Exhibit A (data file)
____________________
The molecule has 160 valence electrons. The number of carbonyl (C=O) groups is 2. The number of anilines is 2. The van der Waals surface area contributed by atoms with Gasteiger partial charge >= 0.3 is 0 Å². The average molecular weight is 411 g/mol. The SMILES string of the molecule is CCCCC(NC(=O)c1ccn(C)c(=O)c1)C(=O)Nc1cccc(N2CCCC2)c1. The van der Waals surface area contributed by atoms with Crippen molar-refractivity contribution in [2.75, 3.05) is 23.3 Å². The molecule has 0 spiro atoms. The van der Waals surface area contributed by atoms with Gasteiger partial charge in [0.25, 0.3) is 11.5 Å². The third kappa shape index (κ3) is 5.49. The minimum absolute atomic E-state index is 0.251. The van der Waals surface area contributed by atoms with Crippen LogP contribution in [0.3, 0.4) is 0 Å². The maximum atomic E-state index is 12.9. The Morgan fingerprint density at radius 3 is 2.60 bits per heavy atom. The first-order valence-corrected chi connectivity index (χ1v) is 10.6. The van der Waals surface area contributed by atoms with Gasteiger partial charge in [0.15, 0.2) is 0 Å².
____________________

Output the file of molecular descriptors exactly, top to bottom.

The molecule has 160 valence electrons. The number of carbonyl (C=O) groups is 2. The number of anilines is 2. The van der Waals surface area contributed by atoms with Gasteiger partial charge >= 0.3 is 0 Å². The average molecular weight is 411 g/mol. The SMILES string of the molecule is CCCCC(NC(=O)c1ccn(C)c(=O)c1)C(=O)Nc1cccc(N2CCCC2)c1. The van der Waals surface area contributed by atoms with Crippen molar-refractivity contribution in [2.75, 3.05) is 23.3 Å². The molecule has 0 spiro atoms. The van der Waals surface area contributed by atoms with Gasteiger partial charge in [0.25, 0.3) is 11.5 Å². The third kappa shape index (κ3) is 5.49. The minimum absolute atomic E-state index is 0.251. The van der Waals surface area contributed by atoms with Crippen LogP contribution in [0.3, 0.4) is 0 Å². The maximum atomic E-state index is 12.9. The Morgan fingerprint density at radius 3 is 2.60 bits per heavy atom. The first-order valence-corrected chi connectivity index (χ1v) is 10.6. The van der Waals surface area contributed by atoms with Gasteiger partial charge in [0.15, 0.2) is 0 Å².